Around the start of the second half of the trip, we were all starting to get a little frustrated. We had visions of clean, perfect, “Indo” style waves. Fun was being had for sure, but conditions were just not lining up. Then the Captain came to us with a more favorable forecast. The winds were dropping and the swell was picking up. The call was made to travel through the night to a reef pass that might hold more potential. He had surfed it once before but on a much smaller swell. We were all ready for something new and were okay with whatever we found. None of us were prepared however, for what Indo and Mother Nature was about to hand us.
We woke up the next morning with the sunrise and could quickly see the potential of this pass. Several waves were visible, all very long and steep lefts. The winds were blowing off-shore and the waves looked over head high. We decided to surf a wave the Captain had named Mini-lands. We all had a blast, but couldn’t help but be drawn to the larger waves breaking on the other side of the pass. We made the call to surf there the next morning. Even the Captain hadn’t surfed it yet, and everybody was excited to see what it was all about.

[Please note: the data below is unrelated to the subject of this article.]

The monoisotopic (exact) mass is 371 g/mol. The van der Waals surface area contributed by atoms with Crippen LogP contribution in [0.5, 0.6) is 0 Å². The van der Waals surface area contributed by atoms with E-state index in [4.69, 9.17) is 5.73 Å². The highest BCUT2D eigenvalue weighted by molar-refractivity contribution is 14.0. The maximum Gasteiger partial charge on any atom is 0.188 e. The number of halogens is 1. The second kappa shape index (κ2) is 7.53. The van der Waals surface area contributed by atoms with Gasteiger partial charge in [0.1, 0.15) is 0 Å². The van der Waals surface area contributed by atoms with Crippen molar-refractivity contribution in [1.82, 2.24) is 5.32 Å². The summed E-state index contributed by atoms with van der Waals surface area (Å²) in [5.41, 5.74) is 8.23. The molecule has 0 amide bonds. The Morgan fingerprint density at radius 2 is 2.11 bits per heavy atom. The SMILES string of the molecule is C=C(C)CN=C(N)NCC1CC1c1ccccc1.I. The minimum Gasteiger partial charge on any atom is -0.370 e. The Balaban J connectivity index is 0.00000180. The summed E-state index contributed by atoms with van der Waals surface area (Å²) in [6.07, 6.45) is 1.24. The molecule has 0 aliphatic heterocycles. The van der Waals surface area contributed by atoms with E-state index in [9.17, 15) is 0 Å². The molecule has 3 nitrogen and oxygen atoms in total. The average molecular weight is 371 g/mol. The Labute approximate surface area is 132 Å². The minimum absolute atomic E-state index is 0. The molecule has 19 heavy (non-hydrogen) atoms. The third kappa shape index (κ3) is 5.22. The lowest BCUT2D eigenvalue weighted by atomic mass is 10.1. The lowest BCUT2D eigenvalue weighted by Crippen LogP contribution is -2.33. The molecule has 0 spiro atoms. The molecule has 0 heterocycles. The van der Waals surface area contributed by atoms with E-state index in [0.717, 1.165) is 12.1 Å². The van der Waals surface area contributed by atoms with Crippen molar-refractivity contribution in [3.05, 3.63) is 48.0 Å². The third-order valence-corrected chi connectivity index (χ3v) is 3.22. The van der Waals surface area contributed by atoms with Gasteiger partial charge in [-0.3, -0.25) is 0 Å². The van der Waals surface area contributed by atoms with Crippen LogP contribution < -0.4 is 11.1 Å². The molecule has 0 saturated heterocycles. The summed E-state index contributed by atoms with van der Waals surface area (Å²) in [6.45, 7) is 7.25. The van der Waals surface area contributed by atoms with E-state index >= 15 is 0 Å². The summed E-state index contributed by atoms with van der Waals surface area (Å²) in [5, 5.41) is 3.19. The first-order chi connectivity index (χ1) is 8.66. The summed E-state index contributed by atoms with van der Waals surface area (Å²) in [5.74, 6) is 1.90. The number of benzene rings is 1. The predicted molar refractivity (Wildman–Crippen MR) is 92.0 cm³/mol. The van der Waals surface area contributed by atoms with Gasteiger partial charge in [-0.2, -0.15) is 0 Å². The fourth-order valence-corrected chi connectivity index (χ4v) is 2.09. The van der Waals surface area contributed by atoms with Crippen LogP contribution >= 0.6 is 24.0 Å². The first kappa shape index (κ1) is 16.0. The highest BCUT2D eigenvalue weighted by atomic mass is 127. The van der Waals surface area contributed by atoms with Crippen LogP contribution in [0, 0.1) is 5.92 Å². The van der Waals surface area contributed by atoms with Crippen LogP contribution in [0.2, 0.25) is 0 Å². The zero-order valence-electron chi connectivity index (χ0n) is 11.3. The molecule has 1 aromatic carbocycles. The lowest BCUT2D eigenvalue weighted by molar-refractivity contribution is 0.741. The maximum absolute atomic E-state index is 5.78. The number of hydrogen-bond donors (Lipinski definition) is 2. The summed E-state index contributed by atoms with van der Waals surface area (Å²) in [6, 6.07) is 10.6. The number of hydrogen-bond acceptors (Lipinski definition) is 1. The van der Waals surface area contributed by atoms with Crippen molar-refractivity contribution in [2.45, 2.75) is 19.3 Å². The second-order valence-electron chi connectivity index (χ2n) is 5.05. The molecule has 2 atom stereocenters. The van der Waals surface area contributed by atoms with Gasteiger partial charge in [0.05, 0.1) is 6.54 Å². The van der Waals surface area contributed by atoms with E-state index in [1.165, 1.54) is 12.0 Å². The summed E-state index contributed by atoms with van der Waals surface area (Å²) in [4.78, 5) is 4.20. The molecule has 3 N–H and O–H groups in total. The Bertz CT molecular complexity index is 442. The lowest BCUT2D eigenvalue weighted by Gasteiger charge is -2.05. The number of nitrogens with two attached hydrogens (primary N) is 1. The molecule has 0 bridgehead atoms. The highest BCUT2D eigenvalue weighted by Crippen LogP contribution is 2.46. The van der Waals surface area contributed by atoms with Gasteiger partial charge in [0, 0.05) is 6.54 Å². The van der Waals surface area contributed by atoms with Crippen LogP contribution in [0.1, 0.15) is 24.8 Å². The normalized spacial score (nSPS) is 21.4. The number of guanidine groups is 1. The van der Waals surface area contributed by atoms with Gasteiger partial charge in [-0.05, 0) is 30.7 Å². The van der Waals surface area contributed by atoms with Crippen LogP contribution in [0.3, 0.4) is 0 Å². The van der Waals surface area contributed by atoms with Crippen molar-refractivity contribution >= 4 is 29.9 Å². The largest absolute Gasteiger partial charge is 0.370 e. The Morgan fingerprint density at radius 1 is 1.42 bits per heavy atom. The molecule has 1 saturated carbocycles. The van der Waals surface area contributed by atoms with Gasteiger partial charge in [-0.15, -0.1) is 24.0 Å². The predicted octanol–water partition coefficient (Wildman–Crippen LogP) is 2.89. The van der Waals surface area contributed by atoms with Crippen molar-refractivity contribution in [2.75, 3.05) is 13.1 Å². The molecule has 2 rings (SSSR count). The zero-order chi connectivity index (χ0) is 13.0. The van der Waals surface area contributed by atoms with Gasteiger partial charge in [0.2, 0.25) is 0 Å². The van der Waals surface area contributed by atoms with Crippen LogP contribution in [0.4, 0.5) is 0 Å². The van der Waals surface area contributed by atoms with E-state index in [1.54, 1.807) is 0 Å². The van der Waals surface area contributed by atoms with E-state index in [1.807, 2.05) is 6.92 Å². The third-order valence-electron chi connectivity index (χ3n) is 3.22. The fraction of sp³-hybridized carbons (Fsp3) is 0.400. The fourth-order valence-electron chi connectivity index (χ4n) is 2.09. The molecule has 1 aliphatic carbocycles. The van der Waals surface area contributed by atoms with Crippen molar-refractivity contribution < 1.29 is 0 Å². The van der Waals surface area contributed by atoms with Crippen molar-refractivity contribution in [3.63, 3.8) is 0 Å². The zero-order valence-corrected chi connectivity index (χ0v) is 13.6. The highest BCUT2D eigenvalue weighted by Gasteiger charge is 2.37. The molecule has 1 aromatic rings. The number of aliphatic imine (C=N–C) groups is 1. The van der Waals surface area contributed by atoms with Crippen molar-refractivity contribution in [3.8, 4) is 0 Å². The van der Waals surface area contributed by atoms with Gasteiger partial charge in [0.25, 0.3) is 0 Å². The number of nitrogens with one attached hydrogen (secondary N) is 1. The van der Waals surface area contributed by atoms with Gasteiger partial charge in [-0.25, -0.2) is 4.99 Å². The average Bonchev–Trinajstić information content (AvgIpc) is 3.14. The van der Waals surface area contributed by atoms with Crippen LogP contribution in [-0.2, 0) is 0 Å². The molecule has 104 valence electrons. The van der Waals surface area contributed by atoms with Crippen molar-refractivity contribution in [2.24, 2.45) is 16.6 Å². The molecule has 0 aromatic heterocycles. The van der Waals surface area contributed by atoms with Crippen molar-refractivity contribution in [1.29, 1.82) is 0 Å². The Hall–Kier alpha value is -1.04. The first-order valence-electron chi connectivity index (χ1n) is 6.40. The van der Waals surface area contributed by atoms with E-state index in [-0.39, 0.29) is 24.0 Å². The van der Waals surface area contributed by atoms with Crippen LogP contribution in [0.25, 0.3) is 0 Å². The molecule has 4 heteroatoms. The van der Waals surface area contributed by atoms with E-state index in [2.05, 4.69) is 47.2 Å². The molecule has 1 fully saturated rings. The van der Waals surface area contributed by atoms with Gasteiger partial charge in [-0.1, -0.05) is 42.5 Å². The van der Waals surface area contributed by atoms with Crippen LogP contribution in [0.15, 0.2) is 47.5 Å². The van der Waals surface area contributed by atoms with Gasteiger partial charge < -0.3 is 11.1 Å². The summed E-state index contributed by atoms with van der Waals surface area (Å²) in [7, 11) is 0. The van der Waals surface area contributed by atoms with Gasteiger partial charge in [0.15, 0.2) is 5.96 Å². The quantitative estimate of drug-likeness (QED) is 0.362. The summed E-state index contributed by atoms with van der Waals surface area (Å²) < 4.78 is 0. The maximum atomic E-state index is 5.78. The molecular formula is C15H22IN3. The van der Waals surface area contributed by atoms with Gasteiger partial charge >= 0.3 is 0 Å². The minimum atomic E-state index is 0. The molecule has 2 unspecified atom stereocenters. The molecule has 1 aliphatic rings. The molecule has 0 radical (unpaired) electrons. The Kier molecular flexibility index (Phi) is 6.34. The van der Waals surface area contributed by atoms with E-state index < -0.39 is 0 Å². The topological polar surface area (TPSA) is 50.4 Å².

The tide was high early in the morning and the wave was a 100 yard long wall of pure fun. Well over-head and fast, but still very friendly. As the tide dropped however, it became a freight train that barreled from the take-off all the way through to the channel. You had to fully commit to the drop and hold your line till the barrel finally let you out. After one particularly good set, the Captain and I exchanged high fives and paddled back out to the line-up together. He was super stoked and kept saying “in 10 years of searching, that’s one of the best waves I’ve ridden in Indo, one of the best waves”. Maybe it was because nobody else was there, or the joy of finding a new wave, but it’s definitely a “moment” that none of us will ever forget. We all ended up catching the best waves of our lives this day. In the end, I guess Mother Nature and Indo just wanted to remind us that even in paradise, “moments” don’t happen every day.
*Don’t bother asking any of us where exactly this wave is, we’ve all been sworn to secrecy. But I am sure the boys at www.banyakislands.com will be happy to take you there next season on a charter. And if you go, I suggest packing your favorite shortboard, a step-up, and small wave groveler.